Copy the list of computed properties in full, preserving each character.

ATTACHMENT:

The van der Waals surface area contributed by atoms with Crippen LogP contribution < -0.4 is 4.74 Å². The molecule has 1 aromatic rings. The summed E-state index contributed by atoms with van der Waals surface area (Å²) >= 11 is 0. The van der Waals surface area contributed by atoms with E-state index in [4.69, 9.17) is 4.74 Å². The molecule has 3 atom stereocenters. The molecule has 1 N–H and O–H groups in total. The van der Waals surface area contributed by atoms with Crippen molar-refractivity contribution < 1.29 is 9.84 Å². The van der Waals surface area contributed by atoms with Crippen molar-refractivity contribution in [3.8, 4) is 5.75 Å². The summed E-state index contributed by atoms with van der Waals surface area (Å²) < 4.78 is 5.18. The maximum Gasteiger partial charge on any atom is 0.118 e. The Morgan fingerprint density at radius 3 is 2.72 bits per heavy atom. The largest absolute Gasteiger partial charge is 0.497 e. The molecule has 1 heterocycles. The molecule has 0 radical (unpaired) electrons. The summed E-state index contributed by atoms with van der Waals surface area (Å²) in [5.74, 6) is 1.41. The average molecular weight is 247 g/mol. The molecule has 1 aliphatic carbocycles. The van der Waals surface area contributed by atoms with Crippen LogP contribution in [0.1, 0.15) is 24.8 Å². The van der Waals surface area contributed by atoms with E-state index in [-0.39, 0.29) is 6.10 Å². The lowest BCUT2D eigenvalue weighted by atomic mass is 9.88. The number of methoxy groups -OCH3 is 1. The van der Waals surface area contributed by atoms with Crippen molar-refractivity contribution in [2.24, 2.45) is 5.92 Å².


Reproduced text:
The van der Waals surface area contributed by atoms with Crippen LogP contribution < -0.4 is 4.74 Å². The molecule has 1 aromatic rings. The summed E-state index contributed by atoms with van der Waals surface area (Å²) >= 11 is 0. The van der Waals surface area contributed by atoms with E-state index in [4.69, 9.17) is 4.74 Å². The molecule has 3 atom stereocenters. The molecule has 1 N–H and O–H groups in total. The van der Waals surface area contributed by atoms with Crippen molar-refractivity contribution < 1.29 is 9.84 Å². The van der Waals surface area contributed by atoms with Crippen molar-refractivity contribution in [3.8, 4) is 5.75 Å². The summed E-state index contributed by atoms with van der Waals surface area (Å²) < 4.78 is 5.18. The maximum Gasteiger partial charge on any atom is 0.118 e. The Morgan fingerprint density at radius 3 is 2.72 bits per heavy atom. The largest absolute Gasteiger partial charge is 0.497 e. The molecule has 1 heterocycles. The molecule has 0 radical (unpaired) electrons. The summed E-state index contributed by atoms with van der Waals surface area (Å²) in [5.74, 6) is 1.41. The average molecular weight is 247 g/mol. The molecule has 1 aliphatic carbocycles. The van der Waals surface area contributed by atoms with Crippen LogP contribution in [0.1, 0.15) is 24.8 Å². The van der Waals surface area contributed by atoms with E-state index in [-0.39, 0.29) is 6.10 Å². The lowest BCUT2D eigenvalue weighted by atomic mass is 9.88. The number of methoxy groups -OCH3 is 1. The van der Waals surface area contributed by atoms with Crippen molar-refractivity contribution in [2.24, 2.45) is 5.92 Å².